Although we observed interesting fish behavior throughout the day, we found fish watching best at sunset when the large predators prowl and many fishes court and spawn. Our most productive dusk dives had a marked tendency to occur on the evenings of the seventh through the ninth day after the full moons of early spring to early summer. Anna carried a Sony 3-chip video camera, and I lugged along a Nikon F 3 with a 60 mm macro lens and a Nikonos III with a 20 mm lens both connected to a single Ikelite Substrobe 200. We typically made three dives each afternoon, the last beginning 45 minutes before sunset and ending with just enough light left on the horizon to help Anna navigate home. Even before showering, we had the day's videotape turning in the VCR and reviewed our afternoon's exploits while sipping rum and taking notes.

When we began our research we had little idea how much, or what, is known about reef fishes. At the Rosenstiel Marine Library, we dived into the journal-packed stacks with the same enthusiasm that kept us underwater for hours on end. We quickly discovered that, unlike terrestrial animals that have been observed and documented for centuries, the study of coral reef animals is in its infancy. With little choice before the birth of Scuba, just a half-century ago, marine biologists based much of their early research on preserved specimens fished from the reef. Their inability to observe the fishes and invertebrates in their natural habitat left large gaps in our understanding of the behavior and ecology of reef animals. Today's diving naturalists, whether scientifically trained or inquisitive amateurs, are pioneers chronicling the last great undocumented natural history on earth. It is an exciting time to be a diver.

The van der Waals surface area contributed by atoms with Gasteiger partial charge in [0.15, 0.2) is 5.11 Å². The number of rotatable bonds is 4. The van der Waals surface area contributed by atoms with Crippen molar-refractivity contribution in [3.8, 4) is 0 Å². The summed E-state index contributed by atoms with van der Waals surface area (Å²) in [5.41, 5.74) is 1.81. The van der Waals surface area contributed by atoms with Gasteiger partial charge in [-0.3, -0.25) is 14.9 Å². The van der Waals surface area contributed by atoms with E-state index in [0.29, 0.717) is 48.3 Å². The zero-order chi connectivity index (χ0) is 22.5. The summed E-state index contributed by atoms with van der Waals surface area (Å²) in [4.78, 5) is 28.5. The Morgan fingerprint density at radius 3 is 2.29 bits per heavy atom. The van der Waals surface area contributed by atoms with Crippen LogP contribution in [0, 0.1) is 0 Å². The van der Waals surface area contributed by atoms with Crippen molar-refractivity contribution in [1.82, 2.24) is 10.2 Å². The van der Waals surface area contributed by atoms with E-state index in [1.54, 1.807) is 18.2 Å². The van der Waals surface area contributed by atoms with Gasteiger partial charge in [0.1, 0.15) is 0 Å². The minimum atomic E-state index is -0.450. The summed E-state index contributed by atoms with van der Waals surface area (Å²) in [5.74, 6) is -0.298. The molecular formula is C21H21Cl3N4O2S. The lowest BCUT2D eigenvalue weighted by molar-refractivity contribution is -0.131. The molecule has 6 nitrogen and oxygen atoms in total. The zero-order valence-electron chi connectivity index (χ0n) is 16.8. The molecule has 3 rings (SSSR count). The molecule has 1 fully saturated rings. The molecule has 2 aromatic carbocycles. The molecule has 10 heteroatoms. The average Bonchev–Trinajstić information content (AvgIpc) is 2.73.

Review:

"If you are an inquisitive diver, or an underwater photographer wishing to learn more about where to find and how to photograph your subjects, buy this book." -- Stephen Frink, Underwater Photographer

"Reef Fish Behavior will likely become one of the most important books ever written about the sea for divers." -- David Taylor, editor Rodale's Scuba Diving Magazine(appeared in Nov/Dec 1999 issue)

..this is a classic reference that will enhance your appreciation of the complexities of the coral reef. -- Rodale's Scuba Diving Magazine

It's the book that we've all been waiting for....it is by far the most informative and engaging collection of marine life observations ever assembled for divers and underwater naturalists. -- Ocean Realm Magazine

We've followed the evolution of their reef fish, creature and coral id books... now we're ready for more and after five years of research, so are DeLoach and Humann. --Sport Diver Magazine

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Ned DeLoach, Paul Humann